According to the findings in a research study conducted in 2010, long term prognosis of physical illnesses can be predicted by emotional well-being, which suggests that the improvement of the prognosis of physical illnesses may be enhanced by emotional well-being. Survival rates and recovery from physically diseased patients, benefit from higher levels of emotional well-being.
Platforms that allow patients to interact with other patients can provide the emotional support that is still a missing piece of the patient’s experience within the healthcare system. The natural development of emotional support from patient-to-patient connections could enhance emotional well-being, and therefore aid patients through recovery, or acceptance of what can follow.
PatientsLikeMe allows members to input real-world data on their conditions, treatment history, side effects, hospitalizations, symptoms, disease-specific functional scores, weight, mood, quality of life and more on an ongoing basis. The result is a detailed longitudinal record – organized into charts and graphs – that allows patients to gain insight and identify patterns. The data-sharing platform is designed to help patients answer the question: “Given my status, what is the best outcome I can hope to achieve, and how do I get there?”. Answers come in the form of shared longitudinal data from other patients with the same condition(s), thus allowing members to place their experiences in context and see what treatments have helped other patients like them. Some communities, such as ALS, feature visual aids such as percentile curves on the patient profile, so that an individual user can see whether their rate of progression is fast, slow, or about average. A seizure tracker for patients with epilepsy helps identify triggers such as missed medication doses, sleep deprivation, or alcohol use, and a "mood map" for patients with mood disorders helps to show different factors underlying their condition such as emotional control, anxiety, or external stress while all users can look for patterns in their daily health status such as day of the week or time of day. On top of patients being able to organize their treatment, better understand and control their disease, they can access a beneficial psycho-social support network. Patients can share with their peers who have had or are going through similar experiences. Diagnosis of a long-term illness can be socially isolating as the patient is usually the only one in their family or friend group going through it. There is an experience gap between people who are diagnosed with cancer (or other long-term illness) and the ones who are not. Being social animals, this isolation often leads to anxiety and depression (related to diagnosis) which are known to undermine treatment and patient outcomes. On relation to various cancers, peer support groups of "others who have had the same or similar experiences" have been linked to reduced symptoms of depression, increase patient compliance to treatment regimens  and increased survival outcomes.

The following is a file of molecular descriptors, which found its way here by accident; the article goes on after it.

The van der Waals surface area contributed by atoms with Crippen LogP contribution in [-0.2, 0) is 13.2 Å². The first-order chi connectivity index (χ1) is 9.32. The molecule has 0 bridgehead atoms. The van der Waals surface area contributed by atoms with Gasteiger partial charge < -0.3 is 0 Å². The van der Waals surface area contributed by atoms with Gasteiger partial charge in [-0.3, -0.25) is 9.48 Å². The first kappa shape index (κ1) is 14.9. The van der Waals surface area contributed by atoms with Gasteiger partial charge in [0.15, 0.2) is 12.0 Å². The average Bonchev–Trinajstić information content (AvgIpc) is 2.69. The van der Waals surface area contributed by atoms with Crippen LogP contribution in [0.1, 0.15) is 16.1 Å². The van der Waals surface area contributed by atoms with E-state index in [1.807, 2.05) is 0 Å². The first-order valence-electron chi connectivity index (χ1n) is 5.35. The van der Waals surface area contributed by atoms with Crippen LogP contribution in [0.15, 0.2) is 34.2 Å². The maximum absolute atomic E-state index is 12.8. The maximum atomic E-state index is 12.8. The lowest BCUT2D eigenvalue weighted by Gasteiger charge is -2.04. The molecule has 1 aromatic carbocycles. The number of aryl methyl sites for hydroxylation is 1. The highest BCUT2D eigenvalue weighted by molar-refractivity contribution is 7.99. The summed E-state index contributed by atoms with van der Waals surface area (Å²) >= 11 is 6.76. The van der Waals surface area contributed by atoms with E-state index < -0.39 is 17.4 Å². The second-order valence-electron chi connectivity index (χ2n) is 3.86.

Three studies have been published suggesting that use of the platform improves patient outcomes. A survey conducted in 2010 amongst patients with ALS, MS, Parkinson's disease, HIV, fibromyalgia, and mood disorders found that 72% of users had found the site helpful in learning about a symptom they had experienced, 57% for understanding the side effects of a treatment, 42% in helping them to find another patient like them, amongst others. A second study conducted in epilepsy found that in addition to the earlier benefits reported, patients with epilepsy reported a better understanding of their symptoms (59%), seizures (58%), and symptoms or treatments (55%). The number of benefits they reported from using the site was strongly associated with the number of social connections they made with other members, dubbed the "dose effect curve of friendship". Finally, a third study conducted with the U.S. Department of Veteran Affairs and the University of California at San Francisco reported statistically significant improvements in validated measures of self-management and self-efficacy in veterans with epilepsy as a result of engaging with the site for a period of six weeks.
One of the ways in which the site makes revenue is by conducting scientific research studies for pharmaceutical companies, typically with an emphasis on issues that are important to both patients and industry. In 2011 a partnership with Novartis studied the barriers faced by people with multiple sclerosis in being adherent to taking their medication, which led to the development of an MS Treatment Adherence Questionnaire (MS-TAQ) which was made available to help patients and their doctors identify and address these issues through coping strategies and enhanced communication.